Injokes and referencesEdit

  • In Maniac Mansion, a red herring chainsaw can be found, but it has no fuel; in Zak, chainsaw fuel can be found, but not a chainsaw. When one of the characters is ordered to pick it up, the character replies "I don't need it, it's for a different game."
  • Razor and the Scummettes, Razor's band from Maniac Mansion, are the band playing the song "Inda Glop Oda Krell" on the Digital Audio Tape (until it is recorded over).
  • The three girls in the game are named after the programmers' wives or girlfriends.Template:Fact For example, Annie Larris was David Fox's wife's maiden name and the character's appearance was inspired by her looks. Similarly, Leslie Edwards (Leslie Bennett in game) was Matthew Alan Kane's girlfriend, who also worked as a major playtester during the game's production.
  • Each time Leslie's helmet is taken off, her hair is a different colour. This is likely an in-joke referring to the real Leslie Edwards, although its background remains obscure to the public.
  • Two of the shapes made by the yellow crayon are David Fox's initials.
  • The 'words of power' (Gnik Sisi Vle) that mend the crystal in Stonehenge read 'Elvis is king' backwards.
  • Zak's phone bill at the start of the game is $1138, in reference to George Lucas's THX 1138. $1138 is also the balance of Melissa's cashcard (until you spend it on tokens for the Tram).
  • When Zak or Annie read the telephone in the Telephone Company's office, it gives a phone number, if you call that number, the representative goes to the phone and asks if it is Edna calling again (a reference to where you called Edna in Maniac Mansion).

Fan sequelsEdit

In the absence of an official sequel (and a very low likelihood of one ever appearing), numerous Zak McKracken fans have turned to designing their own sequels to the cult game. The first one to reach completion was The New Adventures of Zak McKracken by "LucasFan Games", containing graphics from the Japanese FM Towns 256 color version, country-specific backgrounds from King of Fighters and some original art. The original release was notorious for containing a somewhat perverse ending. However, the ending was soon changed. That sequel is very short and fairly limited, compared to the two other fan sequels ; Zak McKracken Between Time and Space, which was released to the German speaking public on the 19th April 2008[2], and Zak McKracken and the Alien Rockstars, which was planned to be released sometime in 2007. A sequel named Zak McKracken and the Lonely Sea Monster was scheduled on 1 July 2007, and it was supposed to maintain the look of the original.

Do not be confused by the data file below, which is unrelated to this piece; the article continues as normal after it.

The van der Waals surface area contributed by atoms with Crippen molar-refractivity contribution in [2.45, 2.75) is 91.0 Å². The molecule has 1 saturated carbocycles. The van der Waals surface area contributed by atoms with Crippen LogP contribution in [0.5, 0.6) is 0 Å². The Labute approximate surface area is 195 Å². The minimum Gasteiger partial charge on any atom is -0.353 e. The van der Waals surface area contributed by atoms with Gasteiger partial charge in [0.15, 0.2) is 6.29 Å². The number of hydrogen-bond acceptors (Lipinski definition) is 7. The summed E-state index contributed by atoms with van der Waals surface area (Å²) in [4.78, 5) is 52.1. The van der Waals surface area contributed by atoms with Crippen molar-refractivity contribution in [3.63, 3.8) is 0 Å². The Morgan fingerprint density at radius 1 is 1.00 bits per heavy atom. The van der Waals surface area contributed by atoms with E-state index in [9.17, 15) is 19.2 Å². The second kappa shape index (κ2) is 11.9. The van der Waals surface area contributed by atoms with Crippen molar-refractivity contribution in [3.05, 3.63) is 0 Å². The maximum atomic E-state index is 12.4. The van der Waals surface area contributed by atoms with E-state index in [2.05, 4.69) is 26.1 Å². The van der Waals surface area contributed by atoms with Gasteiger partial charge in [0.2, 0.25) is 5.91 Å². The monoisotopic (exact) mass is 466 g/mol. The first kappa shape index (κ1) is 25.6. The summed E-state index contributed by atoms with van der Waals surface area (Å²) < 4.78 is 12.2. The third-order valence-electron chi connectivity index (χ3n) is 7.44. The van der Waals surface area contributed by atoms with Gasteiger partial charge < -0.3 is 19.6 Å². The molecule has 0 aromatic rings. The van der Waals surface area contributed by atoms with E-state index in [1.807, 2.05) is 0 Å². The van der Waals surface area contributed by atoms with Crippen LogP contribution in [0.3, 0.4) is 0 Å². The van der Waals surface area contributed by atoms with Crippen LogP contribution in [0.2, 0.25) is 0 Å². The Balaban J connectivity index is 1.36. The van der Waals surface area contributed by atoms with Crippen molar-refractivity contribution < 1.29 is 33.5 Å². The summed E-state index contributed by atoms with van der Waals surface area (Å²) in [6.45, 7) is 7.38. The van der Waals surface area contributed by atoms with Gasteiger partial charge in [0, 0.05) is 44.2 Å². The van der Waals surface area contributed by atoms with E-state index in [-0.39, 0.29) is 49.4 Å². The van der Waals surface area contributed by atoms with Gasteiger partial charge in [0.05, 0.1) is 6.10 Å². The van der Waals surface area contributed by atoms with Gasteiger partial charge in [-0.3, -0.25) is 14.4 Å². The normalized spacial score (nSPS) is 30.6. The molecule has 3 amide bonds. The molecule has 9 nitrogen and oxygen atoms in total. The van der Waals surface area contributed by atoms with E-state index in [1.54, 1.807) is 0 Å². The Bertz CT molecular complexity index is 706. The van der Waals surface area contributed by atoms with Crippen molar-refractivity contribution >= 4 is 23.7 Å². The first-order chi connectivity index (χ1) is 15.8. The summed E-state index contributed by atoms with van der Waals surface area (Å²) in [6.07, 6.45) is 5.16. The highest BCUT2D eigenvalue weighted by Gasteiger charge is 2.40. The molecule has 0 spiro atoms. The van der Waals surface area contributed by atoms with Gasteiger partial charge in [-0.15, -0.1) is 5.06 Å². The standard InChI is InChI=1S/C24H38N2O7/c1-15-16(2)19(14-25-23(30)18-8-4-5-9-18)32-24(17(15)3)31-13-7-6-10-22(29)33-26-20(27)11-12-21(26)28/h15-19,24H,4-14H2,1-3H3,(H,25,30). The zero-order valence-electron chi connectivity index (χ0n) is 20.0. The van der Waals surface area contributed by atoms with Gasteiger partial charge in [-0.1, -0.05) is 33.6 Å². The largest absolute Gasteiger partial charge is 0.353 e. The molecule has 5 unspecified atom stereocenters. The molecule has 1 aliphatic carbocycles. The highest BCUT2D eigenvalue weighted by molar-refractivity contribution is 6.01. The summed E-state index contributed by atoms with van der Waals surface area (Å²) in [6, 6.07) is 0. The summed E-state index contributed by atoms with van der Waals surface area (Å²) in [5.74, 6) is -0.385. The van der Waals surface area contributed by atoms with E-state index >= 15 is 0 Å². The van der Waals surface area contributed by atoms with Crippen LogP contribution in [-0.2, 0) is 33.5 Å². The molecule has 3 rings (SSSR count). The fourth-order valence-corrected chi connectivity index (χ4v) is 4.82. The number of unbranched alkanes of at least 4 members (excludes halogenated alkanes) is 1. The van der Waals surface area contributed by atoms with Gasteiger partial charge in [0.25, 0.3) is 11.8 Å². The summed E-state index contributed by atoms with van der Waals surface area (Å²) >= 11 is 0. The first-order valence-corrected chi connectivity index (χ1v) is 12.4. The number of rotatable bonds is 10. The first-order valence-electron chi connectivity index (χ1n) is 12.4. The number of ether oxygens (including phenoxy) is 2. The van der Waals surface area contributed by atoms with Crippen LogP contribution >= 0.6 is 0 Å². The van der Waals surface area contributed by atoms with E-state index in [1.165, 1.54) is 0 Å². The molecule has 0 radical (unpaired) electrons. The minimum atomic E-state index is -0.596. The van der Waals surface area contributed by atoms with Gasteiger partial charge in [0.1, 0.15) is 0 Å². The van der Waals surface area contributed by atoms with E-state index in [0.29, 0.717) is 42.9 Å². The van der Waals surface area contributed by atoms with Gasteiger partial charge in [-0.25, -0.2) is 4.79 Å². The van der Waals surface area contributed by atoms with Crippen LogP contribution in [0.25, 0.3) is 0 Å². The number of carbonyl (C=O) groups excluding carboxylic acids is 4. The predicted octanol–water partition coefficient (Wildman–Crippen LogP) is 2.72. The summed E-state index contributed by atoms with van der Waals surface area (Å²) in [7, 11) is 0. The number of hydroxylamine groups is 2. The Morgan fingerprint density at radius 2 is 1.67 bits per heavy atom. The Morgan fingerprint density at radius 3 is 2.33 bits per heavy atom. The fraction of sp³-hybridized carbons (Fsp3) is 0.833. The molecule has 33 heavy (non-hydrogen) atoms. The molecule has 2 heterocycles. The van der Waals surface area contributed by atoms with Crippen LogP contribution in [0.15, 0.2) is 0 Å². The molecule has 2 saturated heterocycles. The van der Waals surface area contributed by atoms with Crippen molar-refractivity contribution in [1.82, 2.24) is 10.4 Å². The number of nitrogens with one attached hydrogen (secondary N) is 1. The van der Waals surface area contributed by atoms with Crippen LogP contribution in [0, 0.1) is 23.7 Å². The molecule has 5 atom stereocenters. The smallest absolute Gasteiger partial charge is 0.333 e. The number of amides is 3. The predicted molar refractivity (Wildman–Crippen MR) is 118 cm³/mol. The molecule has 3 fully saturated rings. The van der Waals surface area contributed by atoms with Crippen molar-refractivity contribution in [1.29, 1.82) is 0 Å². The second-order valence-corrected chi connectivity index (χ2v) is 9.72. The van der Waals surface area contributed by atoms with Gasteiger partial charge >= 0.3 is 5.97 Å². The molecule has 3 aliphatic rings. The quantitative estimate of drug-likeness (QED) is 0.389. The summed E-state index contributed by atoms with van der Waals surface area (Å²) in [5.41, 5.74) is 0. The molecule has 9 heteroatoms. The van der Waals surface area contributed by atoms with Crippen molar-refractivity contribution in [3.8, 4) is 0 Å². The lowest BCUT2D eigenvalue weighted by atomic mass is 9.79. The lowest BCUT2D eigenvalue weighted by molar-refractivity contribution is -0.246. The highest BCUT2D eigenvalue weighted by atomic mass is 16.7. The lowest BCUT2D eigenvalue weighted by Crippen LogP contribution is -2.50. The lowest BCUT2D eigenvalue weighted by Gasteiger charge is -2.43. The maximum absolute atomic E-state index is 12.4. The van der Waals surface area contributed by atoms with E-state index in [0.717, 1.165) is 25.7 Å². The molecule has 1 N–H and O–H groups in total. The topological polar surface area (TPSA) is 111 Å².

ThemeEdit

The "Zak McKracken Theme" originally composed by Matthew Alan Kane is a popular song for remixes and reinterpretations. Among the artists who have made cover versions of it are Martin Irigoyen, The Dead Guys, Puffy64, DJ Lizard, Razor and the Scumettes and the German band Glückswald.

ReferencesEdit

Template:Reflist

See alsoEdit

External linksEdit

Template:LucasArts adventure games Template:LucasArts game enginesde:Zak McKracken el:Zak McKracken and the Alien Mindbenders es:Zak McKracken and the Alien Mindbenders fr:Zak McKracken and the Alien Mindbenders it:Zak McKracken and the Alien Mindbenders hu:Zak McKracken and the Alien Mindbenders nl:Zak McKracken and the Alien Mindbenders no:Zak McKracken and the Alien Mindbenders fi:Zak McKracken and the Alien Mindbenders sv:Zak McKracken and the Alien Mindbenders